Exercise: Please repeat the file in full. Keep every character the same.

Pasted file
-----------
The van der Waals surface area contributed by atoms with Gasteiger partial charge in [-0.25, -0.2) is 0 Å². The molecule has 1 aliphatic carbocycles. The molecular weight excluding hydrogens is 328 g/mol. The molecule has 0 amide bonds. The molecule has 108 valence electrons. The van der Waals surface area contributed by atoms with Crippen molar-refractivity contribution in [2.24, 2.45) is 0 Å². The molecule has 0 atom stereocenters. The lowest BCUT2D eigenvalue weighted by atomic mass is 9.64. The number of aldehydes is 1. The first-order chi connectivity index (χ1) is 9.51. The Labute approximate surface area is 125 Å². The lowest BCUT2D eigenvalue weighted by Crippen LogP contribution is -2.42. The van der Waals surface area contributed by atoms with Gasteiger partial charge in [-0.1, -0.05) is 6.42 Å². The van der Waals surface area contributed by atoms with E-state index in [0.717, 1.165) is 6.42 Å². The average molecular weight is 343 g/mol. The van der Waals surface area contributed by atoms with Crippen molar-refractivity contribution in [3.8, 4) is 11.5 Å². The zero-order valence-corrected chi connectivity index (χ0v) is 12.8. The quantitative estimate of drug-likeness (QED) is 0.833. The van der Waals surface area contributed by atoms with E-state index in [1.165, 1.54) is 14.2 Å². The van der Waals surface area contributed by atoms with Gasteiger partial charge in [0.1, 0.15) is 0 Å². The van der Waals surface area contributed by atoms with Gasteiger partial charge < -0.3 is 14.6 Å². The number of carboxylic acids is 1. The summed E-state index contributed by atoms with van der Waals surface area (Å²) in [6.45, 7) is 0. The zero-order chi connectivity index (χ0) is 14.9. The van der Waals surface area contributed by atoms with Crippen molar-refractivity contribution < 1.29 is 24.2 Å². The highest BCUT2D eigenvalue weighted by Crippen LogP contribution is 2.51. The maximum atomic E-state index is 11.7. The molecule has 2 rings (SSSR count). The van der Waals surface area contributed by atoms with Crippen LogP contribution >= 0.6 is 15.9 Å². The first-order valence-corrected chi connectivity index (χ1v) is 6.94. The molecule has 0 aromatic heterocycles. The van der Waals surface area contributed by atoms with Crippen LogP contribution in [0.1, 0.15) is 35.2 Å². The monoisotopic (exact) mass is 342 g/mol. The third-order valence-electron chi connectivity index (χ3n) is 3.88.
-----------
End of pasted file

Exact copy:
The van der Waals surface area contributed by atoms with Gasteiger partial charge in [-0.25, -0.2) is 0 Å². The molecule has 1 aliphatic carbocycles. The molecular weight excluding hydrogens is 328 g/mol. The molecule has 0 amide bonds. The molecule has 108 valence electrons. The van der Waals surface area contributed by atoms with Crippen molar-refractivity contribution in [2.24, 2.45) is 0 Å². The molecule has 0 atom stereocenters. The lowest BCUT2D eigenvalue weighted by atomic mass is 9.64. The number of aldehydes is 1. The first-order chi connectivity index (χ1) is 9.51. The Labute approximate surface area is 125 Å². The lowest BCUT2D eigenvalue weighted by Crippen LogP contribution is -2.42. The van der Waals surface area contributed by atoms with Gasteiger partial charge in [-0.1, -0.05) is 6.42 Å². The van der Waals surface area contributed by atoms with E-state index in [0.717, 1.165) is 6.42 Å². The average molecular weight is 343 g/mol. The van der Waals surface area contributed by atoms with Crippen molar-refractivity contribution in [3.8, 4) is 11.5 Å². The zero-order valence-corrected chi connectivity index (χ0v) is 12.8. The quantitative estimate of drug-likeness (QED) is 0.833. The van der Waals surface area contributed by atoms with E-state index in [1.165, 1.54) is 14.2 Å². The van der Waals surface area contributed by atoms with Gasteiger partial charge in [0.1, 0.15) is 0 Å². The van der Waals surface area contributed by atoms with Gasteiger partial charge < -0.3 is 14.6 Å². The number of carboxylic acids is 1. The summed E-state index contributed by atoms with van der Waals surface area (Å²) in [6.45, 7) is 0. The zero-order chi connectivity index (χ0) is 14.9. The van der Waals surface area contributed by atoms with Crippen molar-refractivity contribution < 1.29 is 24.2 Å². The highest BCUT2D eigenvalue weighted by Crippen LogP contribution is 2.51. The maximum atomic E-state index is 11.7. The molecule has 2 rings (SSSR count). The van der Waals surface area contributed by atoms with Crippen LogP contribution >= 0.6 is 15.9 Å². The first-order valence-corrected chi connectivity index (χ1v) is 6.94. The molecule has 0 aromatic heterocycles. The van der Waals surface area contributed by atoms with Crippen LogP contribution in [0.1, 0.15) is 35.2 Å². The monoisotopic (exact) mass is 342 g/mol. The third-order valence-electron chi connectivity index (χ3n) is 3.88.